cigar flavor wheel

burning tire rubber
smoldering plastic
wet hay
wet grass
compost pile
bitterness
I taste these mostly in any gurkha that isn't the regent, in my opinion its their only good cigar I actually enjoy.
 

Charly

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Charly, I actually believe that a complete list of distinctive flavors and aroma can be helpful in identifying a familiar taste that you just can't name. A limited list tends to encourage identifications that are not really what you are experiencing.

I suppose I'm just grumpy about the creative fiction that appears in tobacco review sites.

Now, if a "flavor wheel" included such entries as feces, cat urine, skunk, decay, then I might see some hope for it. But when I describe the undertone of most Perique as manure, some folks are repulsed by that truth.

Bob
I don't think a "complete list" can ever be made, or it would take hours to read through (just imagine one entry : "fresh jasmine flower early in a misty morning after a hard night.")
And even a "complete list" could be "leading the witness".
I believe more in a list of categories or families of flavors, to help focusing.

The wheel proposed by Ben is a good start, it just lacks some "not very appetizing" categories/examples you guys proposed (like feces or some human body scents).
 

deluxestogie

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"fresh jasmine flower early in a misty morning after a hard night."
Of course, you are correct. The human brain's center of "emotion" is derived from more primitive olfactory areas. Our responses to aromas are emotional. [Grandmother's kitchen, while the coffee is brewing, etc.] Detection of smells is evolutionarily engineered to encourage us to eat non-toxic things, and avoid fatal ingestions. So we naturally associate lovely tobacco aromas with previously experienced foods, even though the aromas are not the same.

What a fun thread this has turned out to be!

Bob

EDIT: Yes! Blue-cheese. It's called moldy tobacco.
 

waikikigun

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I literally have tears in my eyes I’m laughing so hard. However, in all fairness we should address some of the more positive flavor notes too such as:

Dark chocolate
Jasmine
Nutmeg
Molasses
Vanilla cream
Black pepper
Ancho pepper

Oh, and you left out B.O. and blue cheese.
The seed of the 5 pages of descending civility that my post led to was that my true intention was not to create some universal list, but to make a humorous comment on the things I actually tasted in my home rolls, vs the kinds of things that people mentioned in reviews. I would love to roll something with Dark chocolate or Vanilla cream, but it would be part of a different wheel.

My experience was that we tended to overhype the amazingness of retail tobacco to try to get others into the cult, and I was sort of riffing on that. I run a Youtube site about home rolling that gets around 5k unique viewers a month, 1000 hours+ of viewtime a month, and from that and my Instagram about rolling I get 1-5 private messages a day--every damn day--asking for blend ideas on how to get so and so flavors. Him: "How do I get that thing with the six different honey nougats, star anise, and Belgium latte that The Katman told me was in that Ezra Zion robusto?" Me: "Uh, I have no f'ing idea. But I can tell you how to get moldy bay leaf and burnt grape skin."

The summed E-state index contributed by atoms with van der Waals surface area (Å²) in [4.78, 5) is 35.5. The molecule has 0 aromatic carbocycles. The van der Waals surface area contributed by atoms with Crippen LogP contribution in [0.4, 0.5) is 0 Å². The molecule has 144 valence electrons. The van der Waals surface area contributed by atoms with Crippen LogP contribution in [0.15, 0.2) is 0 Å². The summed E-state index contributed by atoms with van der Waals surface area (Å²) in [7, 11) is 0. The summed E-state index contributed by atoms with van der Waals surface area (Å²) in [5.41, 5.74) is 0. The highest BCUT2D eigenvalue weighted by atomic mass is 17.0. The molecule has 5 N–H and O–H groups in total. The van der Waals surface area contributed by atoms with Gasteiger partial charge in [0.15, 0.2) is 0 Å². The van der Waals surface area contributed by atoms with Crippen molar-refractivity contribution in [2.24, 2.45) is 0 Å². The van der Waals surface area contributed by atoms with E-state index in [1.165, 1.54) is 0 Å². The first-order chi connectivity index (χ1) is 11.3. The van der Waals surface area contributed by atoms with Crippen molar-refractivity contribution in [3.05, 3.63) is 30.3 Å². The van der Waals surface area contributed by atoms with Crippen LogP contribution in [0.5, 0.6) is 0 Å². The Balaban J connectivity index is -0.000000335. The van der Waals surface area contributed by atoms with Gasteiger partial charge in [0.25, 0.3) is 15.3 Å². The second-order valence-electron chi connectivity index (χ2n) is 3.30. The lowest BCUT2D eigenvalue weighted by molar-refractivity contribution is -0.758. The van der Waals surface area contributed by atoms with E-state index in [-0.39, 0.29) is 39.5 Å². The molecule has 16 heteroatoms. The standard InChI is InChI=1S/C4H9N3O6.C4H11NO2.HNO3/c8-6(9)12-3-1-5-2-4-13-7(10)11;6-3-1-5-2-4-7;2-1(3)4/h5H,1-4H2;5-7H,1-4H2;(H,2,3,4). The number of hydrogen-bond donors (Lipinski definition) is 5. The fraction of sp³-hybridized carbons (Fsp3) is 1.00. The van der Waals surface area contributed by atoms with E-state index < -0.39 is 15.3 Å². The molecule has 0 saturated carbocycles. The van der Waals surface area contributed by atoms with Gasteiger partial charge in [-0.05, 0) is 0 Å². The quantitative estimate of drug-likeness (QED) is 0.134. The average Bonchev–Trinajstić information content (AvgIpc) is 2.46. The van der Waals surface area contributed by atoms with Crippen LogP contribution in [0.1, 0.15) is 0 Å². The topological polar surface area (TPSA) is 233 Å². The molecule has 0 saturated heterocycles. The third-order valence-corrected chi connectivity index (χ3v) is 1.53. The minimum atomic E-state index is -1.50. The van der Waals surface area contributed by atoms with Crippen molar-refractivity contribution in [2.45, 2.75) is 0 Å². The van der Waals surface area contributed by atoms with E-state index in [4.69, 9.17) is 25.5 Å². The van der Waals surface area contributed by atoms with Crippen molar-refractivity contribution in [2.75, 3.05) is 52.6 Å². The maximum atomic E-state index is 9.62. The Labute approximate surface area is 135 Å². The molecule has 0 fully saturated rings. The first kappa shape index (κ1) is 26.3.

GreenDragon

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@waikikigun I totally agree which is why I’m loving this thread so much. I never read cigar catalogues anymore, they go straight to the recycle bin. If I want to try something new, I ask trusted friends or go to the local store and buy singles.
 

CobGuy

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There is one pipe tobacco reviewer, in particular, that always makes me laugh with the over-describing of "flavors".
Every single review he does lists every individual component along with almost every possible way it could be described.

Here's a small sample from just one single blend:

" ...tangy, dark fruity, earthy, woody, bready, lightly floral, slightly spicy, slightly citrusy red Virginia"
"... dry, sour, lightly tangy sweet, woody, earthy, floral, spicy, smoky Basma and Izmir" (smoky Basma?? LOL)

It's always good for a chuckle, too, because he's got the masses drooling for his next review. :rolleyes:
 

waikikigun

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There is one pipe tobacco reviewer, in particular, that always makes me laugh with the over-describing of "flavors".
Every single review he does lists every individual component along with almost every possible way it could be described.

Here's a small sample from just one single blend:

" ...tangy, dark fruity, earthy, woody, bready, lightly floral, slightly spicy, slightly citrusy red Virginia"
"... dry, sour, lightly tangy sweet, woody, earthy, floral, spicy, smoky Basma and Izmir" (smoky Basma?? LOL)

It's always good for a chuckle, too, because he's got the masses drooling for his next review. :rolleyes:
For cigars, I think Halfwheel may even surpass Katman sometimes. The fact that people buy this stuff just makes me wonder about the intellect of these readers, seriously. Unless they're all reading this stuff for comic effect, and I'm the naive fool in the mix.
 

deluxestogie

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A review of any sort (cigar, pipe tobacco, new cinema film, stage musical) is only as useful as your personal confidence in the reviewer's objectivity--which may or may not depend on a vendor's (tobacco distributor, movie producer, big retailer) having a habit of buttering a favorable reviewer's bread with free samples. [My apologies for the food metaphor.]

If a reviewer, like whoever is writing for the on-line JR Cigars catalog--now that Lew Rothman is no longer personally writing the descriptions...if a reviewer consistently shovels the shit, the that bespeaks his true ignorance of the information that most consumers are seeking. [No apologies for the shit metaphor.]

Bob